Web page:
Instead of throwing multiple review posts at you each day, I figured I’d do a few review round-up posts with mini reviews! This month I’ve been trying to read a lot more graphic novels, so there are a LOT of reviews to get through!

this one summerThis One Summer by Mariko Tamaki and Jillian Tamaki

I loved this story of Rose who travels to the summer house every year with her parents. She hangs out with her friend Windy each year, but this year it’s a little different. Rose is on that cusp between teenager and adulthood, but Windy is younger than her so she seems a little young to Rose at points of the story. Rose is also having different feelings, towards boys, towards Windy, towards her parents … it’s really a book that anyone can relate to if they were a teenage girl at some point (which is basically all women). This story is also great because it’s not just about Rose and Windy, but there’s also a storyline going on with Rose’s parents that is completely heartbreaking. I definitely teared up at one point and that is rare for me when reading a graphic novel. The artwork is beautiful and I found myself really starting to appreciate graphic novels with this one. I think part of me always expects full-blown colour illustrations so I tend to shy away from saying anything good about comics that might have beautiful drawings. This one is also Canadian and the authors have released another book, Skim, which I hope to read soon.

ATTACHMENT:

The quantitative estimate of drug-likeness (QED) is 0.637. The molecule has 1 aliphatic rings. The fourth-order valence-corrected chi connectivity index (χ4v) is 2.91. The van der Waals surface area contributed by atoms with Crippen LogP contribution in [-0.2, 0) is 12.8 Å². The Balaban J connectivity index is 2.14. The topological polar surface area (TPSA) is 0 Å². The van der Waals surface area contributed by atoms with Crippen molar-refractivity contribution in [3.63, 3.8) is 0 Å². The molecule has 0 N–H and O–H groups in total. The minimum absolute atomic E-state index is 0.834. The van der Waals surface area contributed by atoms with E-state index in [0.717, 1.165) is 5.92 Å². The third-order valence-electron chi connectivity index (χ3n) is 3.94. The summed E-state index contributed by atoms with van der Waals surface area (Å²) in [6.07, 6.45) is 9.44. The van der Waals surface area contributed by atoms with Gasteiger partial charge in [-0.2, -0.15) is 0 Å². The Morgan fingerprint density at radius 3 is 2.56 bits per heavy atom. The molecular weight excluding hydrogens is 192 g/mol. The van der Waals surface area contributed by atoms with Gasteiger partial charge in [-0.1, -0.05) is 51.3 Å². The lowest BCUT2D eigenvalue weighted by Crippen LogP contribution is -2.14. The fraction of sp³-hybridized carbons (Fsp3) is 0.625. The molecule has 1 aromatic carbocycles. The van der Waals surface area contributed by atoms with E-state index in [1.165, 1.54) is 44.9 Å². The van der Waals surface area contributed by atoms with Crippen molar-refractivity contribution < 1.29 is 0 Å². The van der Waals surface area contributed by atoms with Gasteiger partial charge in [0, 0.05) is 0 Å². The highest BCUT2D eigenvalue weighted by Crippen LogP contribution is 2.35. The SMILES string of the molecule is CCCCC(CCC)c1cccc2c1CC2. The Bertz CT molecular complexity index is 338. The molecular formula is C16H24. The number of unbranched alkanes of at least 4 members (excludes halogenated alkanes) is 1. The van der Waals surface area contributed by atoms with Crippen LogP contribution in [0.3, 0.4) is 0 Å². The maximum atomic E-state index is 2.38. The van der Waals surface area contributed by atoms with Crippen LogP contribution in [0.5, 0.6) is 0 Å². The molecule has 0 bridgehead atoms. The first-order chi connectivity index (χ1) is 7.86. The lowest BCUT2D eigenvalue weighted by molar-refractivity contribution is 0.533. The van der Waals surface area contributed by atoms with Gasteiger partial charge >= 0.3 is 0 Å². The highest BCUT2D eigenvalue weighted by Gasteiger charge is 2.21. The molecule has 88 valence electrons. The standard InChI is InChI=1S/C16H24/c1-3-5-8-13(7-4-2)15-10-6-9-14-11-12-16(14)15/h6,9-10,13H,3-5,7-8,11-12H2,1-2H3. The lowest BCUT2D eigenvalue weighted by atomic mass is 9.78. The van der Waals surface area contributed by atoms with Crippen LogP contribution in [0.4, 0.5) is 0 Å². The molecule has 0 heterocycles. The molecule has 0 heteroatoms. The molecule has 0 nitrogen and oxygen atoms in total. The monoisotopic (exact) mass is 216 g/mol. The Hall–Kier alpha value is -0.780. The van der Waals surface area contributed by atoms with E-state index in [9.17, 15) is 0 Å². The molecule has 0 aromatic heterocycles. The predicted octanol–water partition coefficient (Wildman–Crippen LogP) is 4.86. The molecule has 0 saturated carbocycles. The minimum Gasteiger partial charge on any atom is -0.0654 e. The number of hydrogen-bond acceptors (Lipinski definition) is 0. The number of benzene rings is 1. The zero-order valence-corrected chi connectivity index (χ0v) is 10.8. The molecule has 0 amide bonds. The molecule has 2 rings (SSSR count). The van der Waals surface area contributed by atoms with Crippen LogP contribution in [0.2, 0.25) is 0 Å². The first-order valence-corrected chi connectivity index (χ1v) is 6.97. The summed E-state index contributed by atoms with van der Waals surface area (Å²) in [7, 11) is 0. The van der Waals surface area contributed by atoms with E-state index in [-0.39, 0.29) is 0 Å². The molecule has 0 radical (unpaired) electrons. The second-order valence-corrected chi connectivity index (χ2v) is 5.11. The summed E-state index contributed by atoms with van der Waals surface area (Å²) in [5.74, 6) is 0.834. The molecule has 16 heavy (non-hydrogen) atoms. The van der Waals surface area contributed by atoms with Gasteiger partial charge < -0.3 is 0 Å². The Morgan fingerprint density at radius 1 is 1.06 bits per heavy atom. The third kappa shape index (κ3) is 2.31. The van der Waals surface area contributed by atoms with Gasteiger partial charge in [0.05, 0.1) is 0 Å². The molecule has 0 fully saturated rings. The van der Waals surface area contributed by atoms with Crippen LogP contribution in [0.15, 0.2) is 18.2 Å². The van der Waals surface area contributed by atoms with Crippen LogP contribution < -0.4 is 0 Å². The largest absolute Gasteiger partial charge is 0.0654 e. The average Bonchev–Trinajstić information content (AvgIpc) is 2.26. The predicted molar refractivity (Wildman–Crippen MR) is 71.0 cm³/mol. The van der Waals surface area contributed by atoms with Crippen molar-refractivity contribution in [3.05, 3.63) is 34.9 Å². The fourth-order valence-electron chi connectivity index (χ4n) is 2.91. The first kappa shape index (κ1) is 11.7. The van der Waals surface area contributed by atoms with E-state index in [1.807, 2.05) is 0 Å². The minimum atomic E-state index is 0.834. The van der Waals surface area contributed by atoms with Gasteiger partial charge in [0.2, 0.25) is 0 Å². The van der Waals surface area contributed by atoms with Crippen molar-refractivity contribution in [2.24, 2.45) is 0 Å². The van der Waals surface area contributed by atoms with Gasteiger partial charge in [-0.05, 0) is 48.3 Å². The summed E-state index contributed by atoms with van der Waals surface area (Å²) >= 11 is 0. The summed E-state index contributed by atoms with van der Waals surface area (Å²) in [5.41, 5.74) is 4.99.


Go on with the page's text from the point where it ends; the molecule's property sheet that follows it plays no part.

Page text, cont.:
ghost worldGhost World by Daniel Clowes

This book is one of those books that has a major cult following. It’s actually a pretty good story and one that I enjoyed a bit. I wouldn’t say that I loved it since I think there’s a part of me that just didn’t get it. Maybe it’s too short? Or maybe it was just too melodramatic for me? I kind of feel the same way when I read stories about young adults who are full of so much angst and I just never find myself connecting with any of them. Is it because I didn’t have a childhood like them that I just can’t relate? I did really enjoy the friendship between the two girls in the story — that’s one thing I could relate to. Other than that, though, maybe it was the humour I didn’t get … I just don’t understand that cynical, teenage humour that’s represented in books. But yeah, still glad I read it. Maybe I’ll check out the movie one day.

the terrible and wonderful reasons why I run long distancesThe Terrible and Wonderful Reasons Why I Run Long Distances by Matthew Inman